However there is now a wealth of research which shows that video games can be put to educational and therapeutic uses, as well as many studies which reveal how playing video games can improve reaction times and hand-eye co-ordination. For example, research has shown that spatial visualisation ability, such as mentally rotating and manipulating two- and three-dimensional objects, improves with video game playing.

To add to this long line of studies demonstrating the more positive effects of video games is a study in the Proceedings of the National Academy of Sciences by Vikranth Bejjanki and colleagues. Their paper demonstrates that the playing of action video games – the sort of fast-paced, 3D shoot-em-up beloved of doomsayers in the media – confirms what other studies have revealed, that players show improved performance in perception, attention, and cognition.

In a series of experiments on small numbers of gamers (10 to 14 people in each study), the researchers reported that gamers with previous experience of playing such action video games were better at perceptual tasks such as pattern discrimination than gamers with less experience. In another experiment, they trained gamers that had little previous experience of playing action games, giving them 50 hours practice. It was showed that these gamers performed much better on perceptual tasks than they had prior to their training. The paper concludes:

“The enhanced learning of the regularity and structure of environments may act as a core mechanism by which action video game play influences performance in perception, attention, and cognition”.


In my own papers, I have pointed out many features and qualities that make video games potentially useful. For instance, in an educational context, video games can be fun and stimulating, which means it’s easier to maintain a pupil’s undivided attention for longer. Because of the excitement, video games may also be a more appealing way of learning than traditional methods for some.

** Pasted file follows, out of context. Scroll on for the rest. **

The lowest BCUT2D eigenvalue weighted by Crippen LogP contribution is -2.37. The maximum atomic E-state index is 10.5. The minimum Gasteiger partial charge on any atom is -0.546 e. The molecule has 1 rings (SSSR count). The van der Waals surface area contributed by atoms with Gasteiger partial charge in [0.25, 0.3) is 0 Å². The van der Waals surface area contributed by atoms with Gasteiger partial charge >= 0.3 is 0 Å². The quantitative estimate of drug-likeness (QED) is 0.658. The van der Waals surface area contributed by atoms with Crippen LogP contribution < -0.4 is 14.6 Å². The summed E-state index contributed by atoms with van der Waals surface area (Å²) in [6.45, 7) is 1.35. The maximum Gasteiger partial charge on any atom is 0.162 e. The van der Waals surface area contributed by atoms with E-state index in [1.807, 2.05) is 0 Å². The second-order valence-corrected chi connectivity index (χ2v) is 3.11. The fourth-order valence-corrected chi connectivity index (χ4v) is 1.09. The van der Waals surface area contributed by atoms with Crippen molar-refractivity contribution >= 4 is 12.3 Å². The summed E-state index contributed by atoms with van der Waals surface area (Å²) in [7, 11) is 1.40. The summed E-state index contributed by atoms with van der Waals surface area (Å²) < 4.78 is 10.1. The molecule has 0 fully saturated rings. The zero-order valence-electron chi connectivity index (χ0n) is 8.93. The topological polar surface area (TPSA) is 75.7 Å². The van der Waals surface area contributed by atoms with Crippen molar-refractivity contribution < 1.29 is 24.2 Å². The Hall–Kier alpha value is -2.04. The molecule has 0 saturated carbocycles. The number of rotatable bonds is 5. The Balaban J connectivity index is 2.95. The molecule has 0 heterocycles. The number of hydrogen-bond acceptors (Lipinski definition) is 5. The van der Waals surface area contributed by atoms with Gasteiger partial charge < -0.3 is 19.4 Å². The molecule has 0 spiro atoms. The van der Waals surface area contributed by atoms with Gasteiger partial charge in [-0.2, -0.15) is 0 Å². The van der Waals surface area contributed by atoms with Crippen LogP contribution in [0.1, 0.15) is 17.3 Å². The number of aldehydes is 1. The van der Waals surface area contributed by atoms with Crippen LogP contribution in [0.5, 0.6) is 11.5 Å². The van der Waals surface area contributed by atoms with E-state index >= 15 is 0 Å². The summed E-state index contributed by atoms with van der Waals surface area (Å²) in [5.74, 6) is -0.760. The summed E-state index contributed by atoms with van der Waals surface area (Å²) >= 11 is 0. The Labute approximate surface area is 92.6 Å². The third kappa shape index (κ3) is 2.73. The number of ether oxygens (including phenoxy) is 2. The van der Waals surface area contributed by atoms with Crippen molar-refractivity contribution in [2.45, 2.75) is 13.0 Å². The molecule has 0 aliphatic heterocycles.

Video games have an appeal that crosses many demographic boundaries, such as age, gender, ethnicity, or educational attainment. They can be used to help set goals and rehearse working towards them, provide feedback, reinforcement, self-esteem, and maintain a record of behavioural change. Their interactivity can stimulate learning, allowing individuals to experience novelty, curiosity and challenge that stimulates learning. There is the opportunity to develop transferable skills, or practice challenging or extraordinary activities, such as flight simulators, or simulated operations. Because video games can be so engaging, they can also be used therapeutically. For instance, they can be used as a form of physiotherapy as well as in more innovative contexts. A number of studies have shown that when children play video games following chemotherapy they need fewer painkillers than others.